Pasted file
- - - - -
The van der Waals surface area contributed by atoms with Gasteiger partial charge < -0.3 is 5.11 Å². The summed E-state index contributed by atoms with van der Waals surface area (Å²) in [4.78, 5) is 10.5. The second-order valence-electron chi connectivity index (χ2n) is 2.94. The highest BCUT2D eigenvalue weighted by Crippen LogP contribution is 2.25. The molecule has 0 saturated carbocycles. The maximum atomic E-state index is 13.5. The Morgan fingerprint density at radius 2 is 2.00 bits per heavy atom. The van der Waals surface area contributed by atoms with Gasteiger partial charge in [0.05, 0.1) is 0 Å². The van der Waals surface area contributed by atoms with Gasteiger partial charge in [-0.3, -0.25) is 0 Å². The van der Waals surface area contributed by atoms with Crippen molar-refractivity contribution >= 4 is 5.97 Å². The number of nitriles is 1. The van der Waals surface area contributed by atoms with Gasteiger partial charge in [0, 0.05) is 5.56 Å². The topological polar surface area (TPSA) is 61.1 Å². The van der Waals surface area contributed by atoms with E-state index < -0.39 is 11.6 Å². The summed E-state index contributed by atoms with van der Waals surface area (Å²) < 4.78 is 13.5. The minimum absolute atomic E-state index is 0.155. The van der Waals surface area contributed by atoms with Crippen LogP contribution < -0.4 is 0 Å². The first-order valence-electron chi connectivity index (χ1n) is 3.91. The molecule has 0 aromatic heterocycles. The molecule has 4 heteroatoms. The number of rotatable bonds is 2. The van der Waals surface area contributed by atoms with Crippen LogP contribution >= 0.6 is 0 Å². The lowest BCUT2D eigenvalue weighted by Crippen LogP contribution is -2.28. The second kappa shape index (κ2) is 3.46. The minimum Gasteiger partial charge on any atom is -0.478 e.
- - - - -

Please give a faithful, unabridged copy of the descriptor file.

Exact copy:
The van der Waals surface area contributed by atoms with Gasteiger partial charge < -0.3 is 5.11 Å². The summed E-state index contributed by atoms with van der Waals surface area (Å²) in [4.78, 5) is 10.5. The second-order valence-electron chi connectivity index (χ2n) is 2.94. The highest BCUT2D eigenvalue weighted by Crippen LogP contribution is 2.25. The molecule has 0 saturated carbocycles. The maximum atomic E-state index is 13.5. The Morgan fingerprint density at radius 2 is 2.00 bits per heavy atom. The van der Waals surface area contributed by atoms with Gasteiger partial charge in [0.05, 0.1) is 0 Å². The van der Waals surface area contributed by atoms with Gasteiger partial charge in [-0.3, -0.25) is 0 Å². The van der Waals surface area contributed by atoms with Crippen molar-refractivity contribution >= 4 is 5.97 Å². The number of nitriles is 1. The van der Waals surface area contributed by atoms with Gasteiger partial charge in [0, 0.05) is 5.56 Å². The topological polar surface area (TPSA) is 61.1 Å². The van der Waals surface area contributed by atoms with E-state index < -0.39 is 11.6 Å². The summed E-state index contributed by atoms with van der Waals surface area (Å²) < 4.78 is 13.5. The minimum absolute atomic E-state index is 0.155. The van der Waals surface area contributed by atoms with Crippen LogP contribution < -0.4 is 0 Å². The first-order valence-electron chi connectivity index (χ1n) is 3.91. The molecule has 0 aromatic heterocycles. The molecule has 4 heteroatoms. The number of rotatable bonds is 2. The van der Waals surface area contributed by atoms with Crippen LogP contribution >= 0.6 is 0 Å². The lowest BCUT2D eigenvalue weighted by Crippen LogP contribution is -2.28. The second kappa shape index (κ2) is 3.46. The minimum Gasteiger partial charge on any atom is -0.478 e.